March 16, 2014

The Cost of Treatment Failure

Journal of Viral Hepatitis

Resource Use and Costs Incurred by Hepatitis C Virus Genotype 1-Infected Patients Who Do or Do Not Achieve Sustained Virological Response to Therapy

M. Backx, A. Lewszuk, J. R. White, J. Cole, A. Sreedharan, S. van Sanden, J. Diels, A. Lawson, K. R. Neal, M. J. Wiselka, T. Ito, W. L. Irving

J Viral Hepat. 2014;21(3):208-215

Abstract and Introduction


Chronic hepatitis C virus (HCV) infection places a considerable economic burden on health services. Cost-effectiveness analyses of antiviral treatment for patients with chronic HCV infection are dependent on assumptions about cost reductions following sustained virological response (SVR) to therapy. This study quantified the medium-term difference in health resource usage and costs depending on treatment outcome. Retrospective chart review of patients with HCV genotype 1 infection who had received at least 2 months pegylated interferon and ribavirin therapy, with known treatment outcome was conducted. Disease status was categorized as chronic hepatitis, cirrhosis or decompensated liver disease. Health resource use was documented for each patient in each disease state. Unit costs were from the NHS 'Payment by Results' database and the British National Formulary. One hundred and ninety three patients (108 SVR, 85 non-SVR) with mean follow-up of 3.5 (SVR) and 4.9 (non-SVR) years were enrolled. No SVR patient progressed to a more severe liver disease state. Annual transition rates for non-SVR patients were 7.4% (chronic hepatitis to cirrhosis) and 4.9% (cirrhosis to decompensated liver disease). By extrapolation of modelled data over a 5-year post-treatment period, failure of patients with chronic hepatitis to achieve SVR was associated with a 13-fold increase (roughly £2300) in costs, whilst for patients who were retreated, the increase was 56-fold, equating to more than £10 000. Achievement of an SVR has significant effects on health service usage and costs. This work provides real-life data for future cost-effectiveness analyses related to the treatment for chronic HCV infection.


An estimated 130–170 million people worldwide are chronically infected with hepatitis C virus (HCV), with around 216 000 living in the United Kingdom (UK).[1] Chronic infection may result in progressive liver damage, leading to cirrhosis and its sequelae in at least 20–30% of individuals.[2] Both hospital admissions and deaths related to chronic HCV infection are rising in the UK,[1] and end-stage liver disease resulting from chronic HCV infection is now a leading indication for liver transplantation.[3] It is estimated that by 2020, nearly 16 000 individuals will be living with HCV-related cirrhosis or hepatocellular carcinoma in England if left untreated.[4] Estimates of direct medical expenses related to HCV infection in the USA predict a rise in total expenditure to over $10 billion in the next decade.[5] The management of chronic HCV infection thus places a significant health and economic burden on national health services worldwide.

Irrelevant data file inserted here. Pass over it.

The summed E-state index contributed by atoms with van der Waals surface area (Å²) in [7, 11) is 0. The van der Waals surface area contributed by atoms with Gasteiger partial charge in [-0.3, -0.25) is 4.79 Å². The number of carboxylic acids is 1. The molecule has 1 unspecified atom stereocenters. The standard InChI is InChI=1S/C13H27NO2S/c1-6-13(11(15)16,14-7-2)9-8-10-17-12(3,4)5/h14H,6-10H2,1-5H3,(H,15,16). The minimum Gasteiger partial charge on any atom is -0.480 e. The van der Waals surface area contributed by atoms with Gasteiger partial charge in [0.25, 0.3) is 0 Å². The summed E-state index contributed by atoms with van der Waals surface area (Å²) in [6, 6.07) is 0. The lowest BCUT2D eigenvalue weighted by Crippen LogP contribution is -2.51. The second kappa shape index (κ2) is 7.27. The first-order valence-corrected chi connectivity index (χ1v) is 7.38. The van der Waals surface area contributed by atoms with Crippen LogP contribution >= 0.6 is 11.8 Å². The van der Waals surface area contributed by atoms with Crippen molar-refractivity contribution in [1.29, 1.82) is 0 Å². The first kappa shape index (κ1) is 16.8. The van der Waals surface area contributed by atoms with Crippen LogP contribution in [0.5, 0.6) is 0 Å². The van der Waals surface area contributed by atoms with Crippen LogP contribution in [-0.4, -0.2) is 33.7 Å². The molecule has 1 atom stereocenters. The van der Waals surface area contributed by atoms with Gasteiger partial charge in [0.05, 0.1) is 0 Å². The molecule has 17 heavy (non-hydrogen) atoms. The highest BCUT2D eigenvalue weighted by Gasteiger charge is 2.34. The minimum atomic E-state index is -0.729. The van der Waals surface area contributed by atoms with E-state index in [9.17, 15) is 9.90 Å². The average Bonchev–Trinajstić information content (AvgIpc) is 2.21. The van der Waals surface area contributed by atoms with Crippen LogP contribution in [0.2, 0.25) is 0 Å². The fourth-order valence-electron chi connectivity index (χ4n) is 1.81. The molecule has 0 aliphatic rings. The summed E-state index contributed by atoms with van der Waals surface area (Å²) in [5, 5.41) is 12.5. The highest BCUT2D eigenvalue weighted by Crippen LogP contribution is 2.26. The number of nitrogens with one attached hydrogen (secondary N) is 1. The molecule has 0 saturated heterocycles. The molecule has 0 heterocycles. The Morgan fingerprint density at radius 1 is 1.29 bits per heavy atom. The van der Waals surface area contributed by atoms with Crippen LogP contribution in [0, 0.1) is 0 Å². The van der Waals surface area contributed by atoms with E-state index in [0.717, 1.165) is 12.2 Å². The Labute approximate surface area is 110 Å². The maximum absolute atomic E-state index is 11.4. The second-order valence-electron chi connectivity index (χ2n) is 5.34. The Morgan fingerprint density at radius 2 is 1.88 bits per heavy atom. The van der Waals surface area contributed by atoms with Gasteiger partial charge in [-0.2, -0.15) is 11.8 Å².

Until recently, the standard of care (SoC) for chronic HCV infection involved combination therapy with pegylated interferon and ribavirin. For genotype 1 disease, this resulted in a sustained viral response (SVR) in approximately 40–50% of patients,[6] which in turn results in lower rates of liver-related morbidity and mortality.[7] Recent advances in the understanding of HCV biology have led to the development of directly acting antiviral (DAA) agents. Two of these therapies, telaprevir and boceprevir, act on the viral NS3/4a protease and, in combination with pegylated interferon and ribavirin, have been shown to significantly improve SVR both in treatment-naïve and in treatment-experienced patients with genotype 1 disease. In the USA, triple therapy is now considered the new standard of care for patients with genotype 1 infection.[8] In England and Wales, the National Institute for Health and Clinical Excellence (NICE) has recommended the use of telaprevir or boceprevir, each in combination with pegylated interferon and ribavirin, as treatment options for genotype 1 chronic HCV infection in adults with compensated liver disease for both treatment-naïve and treatment-experienced patients.[9,10]

As treatment options for genotype 1 chronic HCV infection expand, it will be important to understand the cost reductions associated with achievement of an SVR, in addition to the obvious clinical benefits to an individual patient. Previous cost-effectiveness analyses of antiviral therapy have made assumptions that achieving an SVR reduces costs.[11–13] Prior to this study, no previous paper has contrasted the resource use and costs of genotype 1 patients with and without SVR to assess the relative value of successful antiviral treatment in terms of offsetting morbidity costs.

This study aimed to compare disease progression, use of health services and costs to the UK National Health Service (NHS) between patients with genotype 1 infection who achieved an SVR following pegylated interferon and ribavirin therapy vs those who did not, using real-world data representative of routine NHS practice in the UK.

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